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Comedian Moshe Kasher offers up a roadmap to himself in ‘Subculture Vulture’

The writer, actor and stand-up releases his second memoir in 6 scenes

Comedian Moshe Kasher
Photo courtesy of Messica

There’s an old adage that everyone has a book in them. For comedian Moshe Kasher, he has two. At least.

The Oakland, California, native and stand-up star follows up his first memoir — the cleverly named “Kasher in the Rye” — with “Subculture Vulture: A Memoir in Six Scenes.”

Kasher joked to WPR’s “BETA” that he once thought his stand-up career was the peak of a narcissist’s art form.

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“Then I found memoir, and that’s even more. Delve into what I’ve been thinking about over the course of 300 pages,” he quipped.

Kasher’s new book is focused on the six subcultures that he says forged him: Alcoholics Anonymous, Hasidic Judaism, deafness and sign language interpreting, stand-up comedy, raves and Burning Man.

Kasher said that although these various subcultures at first seem disparate, they provide a roadmap to his whole self and to his subconscious desire to seek out the people on the fringes of society.

“It was almost like a drug chase of trying to find outsiders that were like me, that would make me feel a little bit less different in the world. So, I think that’s some of the connective tissue. Each of these worlds of people that don’t fit in, but do not allow that not fitting in to allow them to be outcast,” he said.

“Something happened when I joined these worlds. They made me fall in love so hard,” he continued. “I wanted to own them. I didn’t want to be a member of the of the rebellion. I wanted to be a Jedi Knight.”

‘Immense pride to have a deaf parent’

Kasher is once again as moving and hilarious as he was in “Rye,” perhaps no better than when discussing his mother, who’s deaf.

Moshe is frank and raw in his honesty over his embarrassment of her in his childhood. He also jokes that because he was forced to learn sign language for her that he was able to downplay some of his youthful indiscretions.

“Every CODA — that is child of deaf adults — has essentially the same experience, which is a 15-year non-consensual sign language interpretation internship, training program,” Kasher quipped.

“So, I was an interpreter for my earliest memories. And then as I started to get in trouble as a teenager — this begins a truly delicate dance where you can’t fully lie,” he said. “You can’t say, ‘Well, we here at the police department have brought your son in because we think he’s a great guy. And we just wanted to give him a gold star,’ because my mom is an intelligent woman and would smell a rat. But you also can’t give over the full, unadulterated message of what a complete P.O.S. I was.”

But that youthful mischief and embarrassment blossoms into an incredibly touching pride as he watches his mom overcome her obstacles in life.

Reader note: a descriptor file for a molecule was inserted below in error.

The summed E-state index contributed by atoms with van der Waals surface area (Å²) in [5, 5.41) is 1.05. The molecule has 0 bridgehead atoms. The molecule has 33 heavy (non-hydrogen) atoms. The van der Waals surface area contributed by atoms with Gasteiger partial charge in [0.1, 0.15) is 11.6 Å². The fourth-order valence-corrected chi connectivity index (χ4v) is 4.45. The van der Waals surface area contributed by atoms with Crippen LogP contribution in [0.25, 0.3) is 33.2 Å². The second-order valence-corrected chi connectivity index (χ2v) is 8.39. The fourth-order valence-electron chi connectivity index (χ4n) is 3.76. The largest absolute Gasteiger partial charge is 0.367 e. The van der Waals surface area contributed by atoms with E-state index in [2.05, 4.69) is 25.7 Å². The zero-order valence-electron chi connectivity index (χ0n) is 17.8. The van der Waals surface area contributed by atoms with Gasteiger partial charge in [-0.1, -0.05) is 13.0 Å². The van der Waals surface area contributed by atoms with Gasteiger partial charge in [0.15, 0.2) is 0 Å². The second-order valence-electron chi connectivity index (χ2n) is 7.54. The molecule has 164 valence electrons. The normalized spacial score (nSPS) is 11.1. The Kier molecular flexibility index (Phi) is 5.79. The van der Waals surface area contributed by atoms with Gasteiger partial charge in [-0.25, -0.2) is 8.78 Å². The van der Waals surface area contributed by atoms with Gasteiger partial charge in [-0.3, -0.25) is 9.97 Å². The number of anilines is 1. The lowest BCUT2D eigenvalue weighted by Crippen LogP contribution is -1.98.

“There were parts of it that were really emotionally monumental to me. I always felt a fierce and immense pride to have a deaf parent, even when I was embarrassed of her voice or would shrink in the back of the classroom when she would come in, because I knew the other kids would hear the way she talked,” he said. “There was this other part of me that was always unbelievably proud of the woman that she was, and the fact that she never allowed the deficits that the educational system had imposed upon her to hold her back.”

That led Kasher to become a sign language interpreter. And lately, as interpreters become more commonplace at comedy clubs, he has inverted a comedy trope.

“Usually when a hearing comedian has a sign language interpreter to the right of them, what they do is just make the interpreter pantomime dirty words over and over again,” Kasher says. “But I have inverted it. I have had a fun experience of having an interpreter there who doesn’t know I’m a CODA and saying, ‘Isn’t it your job to also speak when I sign?’ And they go, ‘I guess.’ And then I hand them the mic and I sign one of my dirty jokes and force them to say it out loud.”

Youngest person at AA

Kasher is as frank and funny when discussing other subcultures like his teenage stint in Alcoholics Anonymous.

“I walked into this young people’s meeting at 15 years old to realize that I was the youngest person, even at the young people’s meeting. And that was a big issue, because my biggest hatred in the universe was adults,” he says. “I mean, if the Oakland public school system and the Oakland Police Department and my counselors and therapists and my mother and my behavioral intake, diagnostic technicians would all just get off my back and let me steal their money, everything would be fine.”

But, Kasher noticed that unlike most of the authority in his life up to that point, these adults weren’t declaring what was best for him and that kickstarted his sobriety.

“I guess the first revelation was most of the people in the meeting, at least that night, at least at that time in history, weren’t telling me what to do. They were telling me what they did. And with that little, teeny inversion, I was able to get help enough to start my process,” he said.

Surf’s (next) up

Kasher has already identified the next subculture he wants to be a Jedi Knight in, although this one may take a little more time to master. He’s ready to dive into surfing.

“All of these worlds that I operated in, I was able to do that because I had some skills in each of these universes. But surfing — I am very, very untalented. I am an unnatural, which is the opposite of being a natural,” he said. “And for some reason, I keep trying. So maybe I’ve matured a little bit, and I don’t need to get high off of the worlds I embody. Maybe I need to find out what they have to offer me instead of what I have to offer them.”